High risk of early onset dementia in people with Down's Syndrome
People with Down Syndrome are twice as likely to get dementia than the general population, according to researchers from Trinity College Dublin. Researchers also report that people with Down Syndrome get dementia at a much younger age than the general population. For those with Down Syndrome the average age for the onset of dementia is 55 in comparison to 65 and over in the general population.
"This is the first time in history we have ever had a population of people with an intellectual disability who have reached old age and this is something that we should celebrate. However, there are a number of very serious health concerns that we need to better understand in this population. Unless we can address some of these challenges older people with ID are likely to live a poor quality of life as they grow older and ageing in poor health is an empty prize," said principal investigator Professor Mary McCarron.
These findings are part of the Intellectual Disability Supplement to The Irish Longitudinal Study on Ageing (TILDA). The report is titled "Advancing Years, Different Challenges: Wave 2 IDS-TILDA, Findings on the ageing of people with an Intellectual Disability".
Kids with autism less active than peers, but just as fit
|Credit: Chicago's North Shore on Flickr|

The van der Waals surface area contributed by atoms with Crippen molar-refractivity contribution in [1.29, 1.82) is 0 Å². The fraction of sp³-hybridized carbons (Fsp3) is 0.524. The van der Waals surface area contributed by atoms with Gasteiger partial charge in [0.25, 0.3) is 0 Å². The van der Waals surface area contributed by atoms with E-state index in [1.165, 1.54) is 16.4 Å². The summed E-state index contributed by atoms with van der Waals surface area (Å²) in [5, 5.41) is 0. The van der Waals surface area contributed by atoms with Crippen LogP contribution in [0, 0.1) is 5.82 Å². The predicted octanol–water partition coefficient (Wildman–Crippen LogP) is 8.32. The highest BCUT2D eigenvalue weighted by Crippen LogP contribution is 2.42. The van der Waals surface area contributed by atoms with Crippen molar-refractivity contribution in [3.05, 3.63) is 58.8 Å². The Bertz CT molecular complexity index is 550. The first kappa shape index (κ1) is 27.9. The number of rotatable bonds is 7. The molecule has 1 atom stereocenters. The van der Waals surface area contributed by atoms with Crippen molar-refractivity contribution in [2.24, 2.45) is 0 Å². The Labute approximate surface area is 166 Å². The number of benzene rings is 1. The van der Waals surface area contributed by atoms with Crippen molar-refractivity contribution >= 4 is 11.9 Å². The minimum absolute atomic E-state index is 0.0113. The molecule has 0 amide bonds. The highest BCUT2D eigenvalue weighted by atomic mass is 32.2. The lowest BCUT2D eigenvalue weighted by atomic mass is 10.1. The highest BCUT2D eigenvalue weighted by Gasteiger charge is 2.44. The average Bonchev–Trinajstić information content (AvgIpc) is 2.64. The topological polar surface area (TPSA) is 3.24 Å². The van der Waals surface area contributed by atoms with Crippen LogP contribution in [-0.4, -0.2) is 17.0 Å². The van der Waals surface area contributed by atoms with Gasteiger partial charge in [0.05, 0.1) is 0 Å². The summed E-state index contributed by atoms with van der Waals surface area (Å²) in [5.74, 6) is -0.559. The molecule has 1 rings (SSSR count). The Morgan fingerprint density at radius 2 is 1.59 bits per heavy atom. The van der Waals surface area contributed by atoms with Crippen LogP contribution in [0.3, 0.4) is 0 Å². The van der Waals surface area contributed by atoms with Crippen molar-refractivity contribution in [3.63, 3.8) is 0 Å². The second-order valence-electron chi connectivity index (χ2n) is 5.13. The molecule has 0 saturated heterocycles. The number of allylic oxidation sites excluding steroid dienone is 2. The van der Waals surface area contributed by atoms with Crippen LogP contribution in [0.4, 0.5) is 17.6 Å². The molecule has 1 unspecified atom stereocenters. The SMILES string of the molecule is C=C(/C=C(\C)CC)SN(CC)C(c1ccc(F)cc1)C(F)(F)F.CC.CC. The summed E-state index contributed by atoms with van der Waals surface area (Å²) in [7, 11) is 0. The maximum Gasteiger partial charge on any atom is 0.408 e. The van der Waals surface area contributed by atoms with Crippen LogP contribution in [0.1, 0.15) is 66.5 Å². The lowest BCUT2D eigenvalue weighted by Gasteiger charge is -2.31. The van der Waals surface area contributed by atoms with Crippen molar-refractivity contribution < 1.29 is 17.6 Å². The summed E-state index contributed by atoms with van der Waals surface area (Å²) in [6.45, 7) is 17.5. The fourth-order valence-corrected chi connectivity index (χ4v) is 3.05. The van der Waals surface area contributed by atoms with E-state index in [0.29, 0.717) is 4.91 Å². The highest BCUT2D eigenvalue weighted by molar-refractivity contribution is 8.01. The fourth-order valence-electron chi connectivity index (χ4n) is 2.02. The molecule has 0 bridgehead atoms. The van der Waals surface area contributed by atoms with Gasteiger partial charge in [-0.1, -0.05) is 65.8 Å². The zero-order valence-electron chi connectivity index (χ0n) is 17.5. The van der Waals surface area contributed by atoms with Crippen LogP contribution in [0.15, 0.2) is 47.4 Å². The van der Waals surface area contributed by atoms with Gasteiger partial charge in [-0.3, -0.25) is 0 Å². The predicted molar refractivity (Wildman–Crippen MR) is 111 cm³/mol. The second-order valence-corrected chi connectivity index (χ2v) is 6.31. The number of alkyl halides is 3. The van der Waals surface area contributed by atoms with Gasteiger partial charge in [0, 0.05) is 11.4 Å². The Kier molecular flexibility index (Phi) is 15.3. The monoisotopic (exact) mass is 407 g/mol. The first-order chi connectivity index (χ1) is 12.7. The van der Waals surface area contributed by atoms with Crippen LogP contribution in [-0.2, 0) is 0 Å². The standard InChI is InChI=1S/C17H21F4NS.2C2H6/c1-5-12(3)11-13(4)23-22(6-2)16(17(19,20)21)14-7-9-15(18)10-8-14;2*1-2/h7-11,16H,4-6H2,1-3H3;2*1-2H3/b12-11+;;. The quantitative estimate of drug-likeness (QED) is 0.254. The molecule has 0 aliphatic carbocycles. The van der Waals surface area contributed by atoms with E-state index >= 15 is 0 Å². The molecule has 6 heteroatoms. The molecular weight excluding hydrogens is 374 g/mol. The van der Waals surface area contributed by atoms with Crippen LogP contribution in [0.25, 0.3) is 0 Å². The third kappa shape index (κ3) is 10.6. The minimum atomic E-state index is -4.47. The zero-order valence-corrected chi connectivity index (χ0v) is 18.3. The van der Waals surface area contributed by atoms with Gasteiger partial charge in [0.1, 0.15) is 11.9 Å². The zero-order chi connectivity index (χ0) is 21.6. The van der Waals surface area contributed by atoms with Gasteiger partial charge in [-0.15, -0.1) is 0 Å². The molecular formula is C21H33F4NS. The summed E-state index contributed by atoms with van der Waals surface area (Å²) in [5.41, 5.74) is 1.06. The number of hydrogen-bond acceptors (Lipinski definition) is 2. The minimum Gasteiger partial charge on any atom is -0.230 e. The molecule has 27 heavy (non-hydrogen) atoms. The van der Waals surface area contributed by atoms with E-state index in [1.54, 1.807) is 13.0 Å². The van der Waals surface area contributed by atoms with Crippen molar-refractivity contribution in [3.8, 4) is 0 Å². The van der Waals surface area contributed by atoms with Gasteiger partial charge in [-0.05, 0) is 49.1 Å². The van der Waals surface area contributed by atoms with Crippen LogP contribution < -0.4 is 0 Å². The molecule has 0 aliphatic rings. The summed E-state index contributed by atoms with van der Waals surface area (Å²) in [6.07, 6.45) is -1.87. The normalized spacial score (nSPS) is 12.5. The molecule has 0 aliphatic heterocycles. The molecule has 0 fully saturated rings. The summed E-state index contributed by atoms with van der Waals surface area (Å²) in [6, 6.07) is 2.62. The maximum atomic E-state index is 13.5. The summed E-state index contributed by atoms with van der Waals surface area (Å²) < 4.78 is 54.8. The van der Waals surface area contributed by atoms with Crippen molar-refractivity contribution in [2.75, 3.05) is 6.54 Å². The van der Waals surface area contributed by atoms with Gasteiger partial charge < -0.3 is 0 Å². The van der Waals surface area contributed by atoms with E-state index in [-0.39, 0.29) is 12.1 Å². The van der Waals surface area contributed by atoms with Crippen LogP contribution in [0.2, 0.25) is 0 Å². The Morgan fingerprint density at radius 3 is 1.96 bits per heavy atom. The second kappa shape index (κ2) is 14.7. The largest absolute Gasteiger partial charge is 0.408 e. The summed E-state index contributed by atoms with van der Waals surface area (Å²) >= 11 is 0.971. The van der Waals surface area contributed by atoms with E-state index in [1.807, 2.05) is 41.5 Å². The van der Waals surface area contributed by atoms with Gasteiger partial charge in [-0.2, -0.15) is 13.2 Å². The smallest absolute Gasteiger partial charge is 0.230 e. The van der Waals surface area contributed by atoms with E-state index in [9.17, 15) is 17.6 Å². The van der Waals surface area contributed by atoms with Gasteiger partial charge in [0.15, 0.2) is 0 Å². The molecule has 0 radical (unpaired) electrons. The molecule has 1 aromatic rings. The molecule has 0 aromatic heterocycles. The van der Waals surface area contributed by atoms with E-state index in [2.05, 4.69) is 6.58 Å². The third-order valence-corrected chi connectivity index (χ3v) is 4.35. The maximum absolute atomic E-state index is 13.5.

Researchers found that the children with autism were more sedentary than those without the disorder. However, the children with autism's fitness levels were comparable to their peers in all areas except strength.
The study, "Physical Activity and Physical Fitness of School-Aged Children and Youth with Autism Spectrum Disorders" is published in the journal Autism Research and Treatment.
Study shows need for early diagnosis of ADHD
Attention Deficit Hyperactivity Disorder (ADHD) negatively affects young children's school performance and social skills according to a study from the Children's Attention Project in Australia. Researchers studied 400 children ages 6 to 8. As part of the research, the children were screened for ADHD. One hundred seventy-nine children had ADHD and the rest did not.
The children with ADHD performed worse than their peers on all "functional domains" including mental health, academic performance and peer problems.
|Credit: Woodleywonderworks on Flickr|
In addition, although the children met the screening criteria for ADHD, 80 percent had not been diagnosed with the disorder. Dr. David Fassler, a clinical professor of psychiatry at the University of Vermont College of Medicine called this finding "striking."
"I fully agree with the authors' conclusion that the results of the study underscore the need for earlier recognition and treatment of ADHD in young children," Fassler said.
The study "Functional Status in Children With ADHD at Age 6–8: A Controlled Community Study" is published in the journal Pediatrics.
Children with autism are more sedentary than their peers, new OSU study shows
ADHD Can Hamper School Performance as Early as 2nd Grade, Study Says
Functional Status in Children With ADHD at Age 6–8: A Controlled Community Study